4. 4. Water International 109 this firm extended its activities to other areas of the country through the creation of a common subsidiary with another company – Société des Eaux du Nord, in 1912 – and through the acquisition of other companies, such as Eaux de Dunkerque in 1924. After the First World War, the activities of the SLEE gradually evolved from urban lighting and gas distribution to energy investments. The firm’s activities significantly changed following the nationalization of the gas and electricity sectors in 1946, which pushed the firm to refocus its activities on the water sector. The SLEE became Lyonnaise des Eaux (LDE) and strengthened its diversification strategy in terms of its sectors of activ- ity and geographical presence. The firm acquired several other companies, such as Eaux des Calais (1954), Eaux de Douai (1959), Sita (created in 1919), Dégrémont (created in 1939), and Pompes Funèbres Générales (1978). The firm also entered the communica- tions sector, with the creation of Lyonnaise Communication, which later became Noos. The LDE merged in 1990 with Dumez, a housing and public works company, as well as with the financial company Suez, becoming Suez Lyonnaise des Eaux. The group changedDownloaded by [IWRA Organisation ] at 12:56 13 June 2012 its name to Suez and refocused its activity on two main sectors: energy and the environ- ment. In 2001, LDE became a subsidiary of the group Suez for the provision of water and wastewater services in France, and in 2003, all activities related to water and waste services were regrouped in the branch Suez Environnement. On 25 February 2005, Suez and Gaz de France (GDF) announced their merger and three years later became GDF-SUEZ. The new organization of the group was structured around five energy business lines and one environmental business line, under the new firm Suez Environnement (Suez Environnement 2011). As in the case of Suez Environnement, a large number of companies that provided services in different sectors in the early nineteenth century eventually became part of the CGE a number of years later. The development of the energy sector within the firm started with the creation of Chauffage Service in 1935 as a company specializing in heating and air condition systems. This company merged with the Compagnie Générale de Chauffe (today Dalkia) in 1960 and joined the CGE in 1967. Waste services were incorporated into the group in 1980 and 1990, with the annex- ing of two pioneering companies in the sector: François Grandjouan, created in 1867 and winner of a street-cleaning contract with the city of Nantes, and Soulier Brothers, founded in 1870 and responsible for waste services in Rouen and Chauny. The sector was rein- forced with the acquisition in 1980 of the Compagnie Générale d’Entreprises Automobiles (CGEA, later becoming Connex and Onyx), which entered the waste collection market of Paris in 1919. In 1990, the group acquired Groupe Soulier and six years later the Onyx cleaning division was created. The third sector that was included in the group’s main activ- ities was the transportation sector, when the Compagnie Générale Française de Tramways (CGFT) merged with the CGE in 1980. The CGFT had been created in 1875 and had oper- ated the first tramways in three French cities: Le Havre, Nancy, and Marseille. All these mergers allowed the group to strengthen its presence in the French territory in several sec- tors while operating through five main subsidiaries: (1) Veolia Eau–Compagnie Générale des Eaux, (2) Veolia Water Solutions and Technologies France, (3) Veolia Transport, (4) Veolia Proprété, and (5) Veolia Energie (Veolia Environnement 2011). Over time, Veolia Environnement has extended its activities to 77 countries and Suez Environnement operates today in over 35 countries, making them the two largest private water operators worldwide. The development of these companies would not have been possible without a correspondingly favourable legal framework. Two laws and one government circular should be highlighted: the law of 2 March 1982 that established the decentralization of the system by limiting the prefect’s executive powers (Legifrance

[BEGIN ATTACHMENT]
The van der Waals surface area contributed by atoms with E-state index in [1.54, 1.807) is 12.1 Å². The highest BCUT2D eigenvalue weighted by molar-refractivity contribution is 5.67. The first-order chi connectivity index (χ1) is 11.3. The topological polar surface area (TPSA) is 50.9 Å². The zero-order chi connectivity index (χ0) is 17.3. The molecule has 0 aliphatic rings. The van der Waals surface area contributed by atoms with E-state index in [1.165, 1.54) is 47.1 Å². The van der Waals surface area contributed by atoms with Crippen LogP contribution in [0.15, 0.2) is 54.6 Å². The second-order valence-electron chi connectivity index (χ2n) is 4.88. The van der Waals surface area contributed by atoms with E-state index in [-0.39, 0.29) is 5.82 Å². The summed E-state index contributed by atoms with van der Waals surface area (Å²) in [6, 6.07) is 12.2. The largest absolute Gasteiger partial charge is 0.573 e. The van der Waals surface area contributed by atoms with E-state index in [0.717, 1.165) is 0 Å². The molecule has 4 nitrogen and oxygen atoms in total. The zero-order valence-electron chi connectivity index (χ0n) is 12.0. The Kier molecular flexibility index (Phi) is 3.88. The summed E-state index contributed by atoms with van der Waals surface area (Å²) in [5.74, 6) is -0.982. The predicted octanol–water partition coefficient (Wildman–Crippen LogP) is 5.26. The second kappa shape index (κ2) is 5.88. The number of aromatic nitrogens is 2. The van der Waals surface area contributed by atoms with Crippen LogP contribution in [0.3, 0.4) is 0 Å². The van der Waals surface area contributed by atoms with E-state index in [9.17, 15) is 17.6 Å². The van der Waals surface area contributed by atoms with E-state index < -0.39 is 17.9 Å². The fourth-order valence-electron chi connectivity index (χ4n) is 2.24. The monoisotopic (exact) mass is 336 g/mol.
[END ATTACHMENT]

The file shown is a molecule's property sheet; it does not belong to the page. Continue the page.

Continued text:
5. 5. 110 J. Valdovinos 2012a), as well as the 1992 Water Act (Legifrance 2012b) and the government circular M49, which “placed a requirement on local authorities to charge by volume of water used (rather than a flat rate), and to maintain a balanced budget for water services [which makes reference to the principle] ‘water pays for water’ (rather than being cross-subsidized)” (Szarka 2002, p. 174). As the number of PPP contracts increased during the 1980s and 1990s, the difficulties in ensuring effective regulation mechanisms became evident. The general conditions laid out within a number of contracts signed during this period were characterized by a lack of transparency, an informal style of contract negotiation, uncompetitive calls for tender, and an inefficient regulation framework (Bauby 2009). This situation led to an increas- ing number of disagreements between local authorities and their private concessionaries, mainly on the renegotiation and termination of contracts, which ended up in administrative courts, and for the most serious cases, in the court of final appeals (the Conseil d’Etat) (Pezon 2010).Downloaded by [IWRA Organisation ] at 12:56 13 June 2012 While in the nineteenth century the Conseil d’Etat protected the concessionaries’ rights and interests, putting strict restrictions on contract termination practices and limiting the power of public authorities to interfere in the commercial relationship between households and private operators, it was not until the 1990s that two regulatory laws were introduced. The first was the Sapin Law of 29 January 1993, which established that any delegation of public services must be submitted to a process of competition. The goal was to create a transparent and competitive framework for governing calls for tender, to prevent corruption in economic activities and government procedures (Legifrance 2009). The Barnier law, dating from 2 February 1995, specified that a contract in the sector of water, sanitation, or waste management may not be longer than 20 years. This law also established the obligation of municipalities to write an annual report about the price and the quality of the public service being provided (Legifrance 2012c). The Mazeaud law supplemented this by obliging the private operator to present a report including the quality of the service and their operation accounts (Legifrance 2012d). Finally, a ruling of the Conseil d’Etat passed on 8 April 2009 stipulates that both laws – Sapin and Barnier – are to be applied retroactively to all delegation contracts which had been concluded before 1993 (Conseil d’Etat 2009). In other words, this means that all contracts which were signed before 1993 for a period of either 30 or 40 years will have to respect the 20-year term stipulated by the Barnier law. All these laws show an evolution of the French legal framework with regard to the delegation of public services to the private sector. Although the percentage of renewed con- tracts with the private sector between 1998 and 2001 was close to 90% (Guérin-Schneider et al. 2003), collectivities have increasingly become more attentive to contract terms. And in some cases, such as that of the city of Paris, they have decided to return to public management. The remunicipalization of Parisian water services Involvement of the private sector in Parisian water services Most of the water supply for Paris (55%) comes from underground sources within a 150 km radius around the city. These sources are located in the southern regions of Provins, Sens, and Fontainebleau, yielding 260 million litres per day, and in the western region of Dreux, where 80 million litres of water are extracted per day (Eau de Paris 2009). The collected water is treated in four plants, which are located in Longueville, Sorques, Saint Cloud, and L’Haÿ-les-Roses, and it is transported, after treatment, to reservoirs in Paris through a